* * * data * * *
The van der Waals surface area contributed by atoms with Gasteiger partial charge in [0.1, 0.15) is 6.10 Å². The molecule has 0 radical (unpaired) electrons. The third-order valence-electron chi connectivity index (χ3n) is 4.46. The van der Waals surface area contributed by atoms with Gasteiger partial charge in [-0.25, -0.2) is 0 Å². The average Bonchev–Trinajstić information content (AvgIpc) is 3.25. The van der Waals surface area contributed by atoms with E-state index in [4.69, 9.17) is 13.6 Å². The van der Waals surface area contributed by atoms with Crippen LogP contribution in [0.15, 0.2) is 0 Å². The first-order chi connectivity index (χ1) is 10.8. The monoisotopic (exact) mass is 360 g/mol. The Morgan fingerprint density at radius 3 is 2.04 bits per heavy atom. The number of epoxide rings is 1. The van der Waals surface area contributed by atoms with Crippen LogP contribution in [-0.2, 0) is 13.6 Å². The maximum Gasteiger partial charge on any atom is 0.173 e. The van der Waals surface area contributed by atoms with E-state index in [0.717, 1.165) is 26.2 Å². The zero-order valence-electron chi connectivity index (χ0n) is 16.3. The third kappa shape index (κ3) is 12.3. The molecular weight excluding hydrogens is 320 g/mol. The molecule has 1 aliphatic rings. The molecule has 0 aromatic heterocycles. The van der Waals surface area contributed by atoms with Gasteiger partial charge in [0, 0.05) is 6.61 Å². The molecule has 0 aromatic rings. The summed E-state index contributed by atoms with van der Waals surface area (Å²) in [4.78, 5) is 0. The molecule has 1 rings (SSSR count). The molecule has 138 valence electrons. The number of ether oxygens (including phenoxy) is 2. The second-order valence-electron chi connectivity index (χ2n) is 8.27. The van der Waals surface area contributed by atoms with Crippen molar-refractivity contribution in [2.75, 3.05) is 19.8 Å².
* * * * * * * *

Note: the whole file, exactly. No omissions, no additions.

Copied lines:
The van der Waals surface area contributed by atoms with Gasteiger partial charge in [0.1, 0.15) is 6.10 Å². The molecule has 0 radical (unpaired) electrons. The third-order valence-electron chi connectivity index (χ3n) is 4.46. The van der Waals surface area contributed by atoms with Gasteiger partial charge in [-0.25, -0.2) is 0 Å². The average Bonchev–Trinajstić information content (AvgIpc) is 3.25. The van der Waals surface area contributed by atoms with E-state index in [4.69, 9.17) is 13.6 Å². The van der Waals surface area contributed by atoms with Crippen LogP contribution in [0.15, 0.2) is 0 Å². The first-order chi connectivity index (χ1) is 10.8. The monoisotopic (exact) mass is 360 g/mol. The Morgan fingerprint density at radius 3 is 2.04 bits per heavy atom. The number of epoxide rings is 1. The van der Waals surface area contributed by atoms with Crippen LogP contribution in [-0.2, 0) is 13.6 Å². The maximum Gasteiger partial charge on any atom is 0.173 e. The van der Waals surface area contributed by atoms with E-state index in [0.717, 1.165) is 26.2 Å². The zero-order valence-electron chi connectivity index (χ0n) is 16.3. The third kappa shape index (κ3) is 12.3. The molecular weight excluding hydrogens is 320 g/mol. The molecule has 1 aliphatic rings. The molecule has 0 aromatic heterocycles. The van der Waals surface area contributed by atoms with Gasteiger partial charge in [0, 0.05) is 6.61 Å². The molecule has 0 aromatic rings. The summed E-state index contributed by atoms with van der Waals surface area (Å²) in [4.78, 5) is 0. The molecule has 1 rings (SSSR count). The molecule has 138 valence electrons. The number of ether oxygens (including phenoxy) is 2. The second-order valence-electron chi connectivity index (χ2n) is 8.27. The van der Waals surface area contributed by atoms with Crippen molar-refractivity contribution in [2.75, 3.05) is 19.8 Å².